Settled Science? 7 New Papers Show Regional Temps Were 2-6°C Warmer Than Today During The Last Glacial!

Share this...
Share on Facebook
Facebook
Tweet about this on Twitter
Twitter

CO2 concentrations ranged between 180 ppm to 220 ppm from about 15 to 60 thousand years ago. Several new temperature reconstructions indicate there were millennial-scale periods with multiple degrees Celsius greater warmth than today (410 ppm CO2) during this glacial period.

Image Source: Ganyushkin et al., 2018

Between 45 and 30 thousand years ago, or during the middle of the last glacial, atmospheric CO2 levels hovered around 200 ppm – less than half of today’s concentration.

Image Source: Kohfeld and Chase, 2017

Tree remains dated to this period have been discovered 600-1000 meters atop the modern treeline in the Russian Altai mountains.  With lapse rate and tectonic changes considered, this suggests surface air temperatures were between 3°C and possibly up to 5.9°C warmer than today (Ganyushkin et al., 2018) at this time.

Image Source: Ganyushkin et al., 2018

Modern sea surface temperatures of 15.5°C and 10°C have been recorded in the subpolar North Atlantic (Tobago Basin and Bonair Basin, respectively). Between and about 10 and 15 thousand years ago, temperatures reached 23°C and 17°C, respectively, which is ~7°C warmer than today). Temperatures were 2-4°C warmer than today between 20 and 30 thousand years ago (Reißig et al., 2019).

Image Source: Reißig et al., 2019

Today’s North Atlantic’s bottom-water temperatures are about 4°C. They averaged ~5°C during the last glacial, with anomalies reaching 10°C both 13 and 16 thousand years ago and about 7°C both 15 and 19 thousand years ago (Yasuhara et al., 2019).

Image Source: Yasuhara et al., 2019

Modern annual temperatures at a California lake average 18°C. Between 31 and 24 thousand years ago, temperatures averaged 22°C to 23°C, which is about 4-5°C warmer than today (Feakins et al., 2019).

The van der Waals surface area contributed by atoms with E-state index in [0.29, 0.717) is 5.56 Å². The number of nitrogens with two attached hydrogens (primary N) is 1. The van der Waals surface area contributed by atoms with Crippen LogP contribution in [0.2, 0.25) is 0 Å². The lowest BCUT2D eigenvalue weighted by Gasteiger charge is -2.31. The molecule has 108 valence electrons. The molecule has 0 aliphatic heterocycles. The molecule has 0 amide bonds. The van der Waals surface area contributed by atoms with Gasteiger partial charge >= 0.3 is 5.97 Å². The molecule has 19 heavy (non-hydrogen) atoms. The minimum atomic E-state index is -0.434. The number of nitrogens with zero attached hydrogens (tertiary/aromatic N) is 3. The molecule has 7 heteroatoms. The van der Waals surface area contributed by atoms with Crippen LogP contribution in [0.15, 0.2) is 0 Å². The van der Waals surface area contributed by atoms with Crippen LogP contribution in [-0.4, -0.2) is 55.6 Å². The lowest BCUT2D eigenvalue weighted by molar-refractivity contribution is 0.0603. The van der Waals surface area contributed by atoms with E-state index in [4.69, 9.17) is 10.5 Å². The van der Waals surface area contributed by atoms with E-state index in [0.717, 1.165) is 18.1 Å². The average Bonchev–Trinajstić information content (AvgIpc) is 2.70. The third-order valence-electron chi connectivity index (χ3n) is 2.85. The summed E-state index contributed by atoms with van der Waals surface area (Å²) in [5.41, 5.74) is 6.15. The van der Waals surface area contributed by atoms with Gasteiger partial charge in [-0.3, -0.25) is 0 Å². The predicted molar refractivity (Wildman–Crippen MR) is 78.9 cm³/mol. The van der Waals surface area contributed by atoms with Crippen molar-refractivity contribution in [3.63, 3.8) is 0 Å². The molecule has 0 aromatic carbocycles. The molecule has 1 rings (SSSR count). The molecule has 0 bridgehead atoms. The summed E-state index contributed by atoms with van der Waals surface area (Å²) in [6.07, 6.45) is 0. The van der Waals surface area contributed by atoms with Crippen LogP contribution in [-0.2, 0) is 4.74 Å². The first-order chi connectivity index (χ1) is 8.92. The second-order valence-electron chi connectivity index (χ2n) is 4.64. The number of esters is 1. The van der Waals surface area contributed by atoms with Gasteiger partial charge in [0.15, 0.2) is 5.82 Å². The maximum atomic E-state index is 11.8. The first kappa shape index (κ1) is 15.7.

Image Source: Feakins et al., 2019

The modern temperature in the subarctic North Pacific ranges beween 3 to 4°C.  About 14,500 years ago, the region had warm peaks of 5 to 9°C, as well as 4 to 7°C between 18 and 20 thousand years ago (Lohmann et al., 2019).

Image Source: Lohmann et al., 2019

Sea surface temperatures near the Peruvian coast have plummeted in the last 50 years, with catfish remains in northern Peru suggesting this region was 4°C warmer than today during the Early Holocene. One reconstruction shows the region was ~2°C warmer than today about 15 to 16 thousand years ago (Salvatteci et al., 2019).

Image Source: Salvatteci et al., 2019

The “present observed temperatures” appear to be less than 24°C in the South Atlantic. This region was about 2°C warmer than today from about 10 thousand years ago to the Roman Warm Period, but it also reached similar or slightly (~1°C) warmer temperatures around 52 to 60 thousand years ago (Dauner et al., 2019).

Image Source: Dauner et al., 2019

None of these 7 temperature reconstructions support the contention that rising and falling CO2 concentrations have driven regional climate changes during the last 60 thousand years.

Share this...
Share on Facebook
Facebook
Tweet about this on Twitter
Twitter

One response to “Settled Science? 7 New Papers Show Regional Temps Were 2-6°C Warmer Than Today During The Last Glacial!”

  1. Yonason

    What “science” all too often is, but should NEVER be.
    https://www.youtube.com/watch?v=-pgEiYlmjq0

By continuing to use the site, you agree to the use of cookies. more information

The cookie settings on this website are set to "allow cookies" to give you the best browsing experience possible. If you continue to use this website without changing your cookie settings or you click "Accept" below then you are consenting to this. More information at our Data Privacy Policy

Close